“So, you have not even been to the hidden glades or seen the new flower beds, but you are convinced that the whole park is a mess?” Tom asked.

“Yes,” Henry said. “In fact, I am taking a bus to another park now. I can’t even stand that park anymore.”

Tom was thoughtful. “Henry, I just want to tell you that I feel for you, but I have to state that I disagree with you. The park is prettier and better managed than ever. More people than ever are going there. You can certainly go to another park, but I want to tell you that I still love that park and love going there. But to each his own. If you like that other park, then that would be a good solution for you.”

Henry than said: “How can you be so hurtful? How can you discount my feelings so much? Can’t you see I have been traumatized by this whole experience, with the abusive park administrators and the complete disaster that this park has become? You are really a jerk!”

And with that, Henry and Tom stopped being friends. Tom kept on going to the park he loved. He met his future wife there, and they had several kids, and they all enjoyed the park the rest of their lives. Henry would avoid Tom every time he saw him in the street, so Tom really didn’t know what happened to Henry after that. But Henry always looked angry when he saw him. Tom felt sorry for him because that park, the park that used to be their park, truly was beautiful, and Henry didn’t even know it.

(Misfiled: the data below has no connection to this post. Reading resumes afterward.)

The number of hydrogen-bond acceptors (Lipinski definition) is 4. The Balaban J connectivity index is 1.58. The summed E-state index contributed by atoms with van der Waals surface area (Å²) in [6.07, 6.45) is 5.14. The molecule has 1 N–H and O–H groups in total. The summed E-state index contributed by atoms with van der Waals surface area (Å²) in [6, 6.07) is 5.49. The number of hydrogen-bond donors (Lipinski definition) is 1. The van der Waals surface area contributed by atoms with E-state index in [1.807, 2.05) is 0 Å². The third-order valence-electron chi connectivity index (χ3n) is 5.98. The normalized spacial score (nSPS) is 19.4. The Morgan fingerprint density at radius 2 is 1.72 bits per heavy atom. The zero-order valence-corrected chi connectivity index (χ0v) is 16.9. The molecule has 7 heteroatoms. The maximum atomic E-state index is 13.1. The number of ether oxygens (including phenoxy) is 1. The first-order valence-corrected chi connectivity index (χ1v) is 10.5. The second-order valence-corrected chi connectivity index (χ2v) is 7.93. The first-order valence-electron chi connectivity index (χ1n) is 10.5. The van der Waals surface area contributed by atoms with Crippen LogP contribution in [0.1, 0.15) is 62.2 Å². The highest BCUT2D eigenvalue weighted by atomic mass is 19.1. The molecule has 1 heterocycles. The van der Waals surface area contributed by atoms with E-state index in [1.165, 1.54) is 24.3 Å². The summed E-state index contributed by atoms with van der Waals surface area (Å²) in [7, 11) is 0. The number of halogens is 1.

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About Geoff B.

Geoff B graduated from Stanford University (class of 1985) and worked in journalism for several years until about 1992, when he took up his second career in telecommunications sales. He has held many callings in the Church, but his favorite calling is father and husband. Geoff is active in martial arts and loves hiking and skiing. Geoff has five children and lives in Colorado.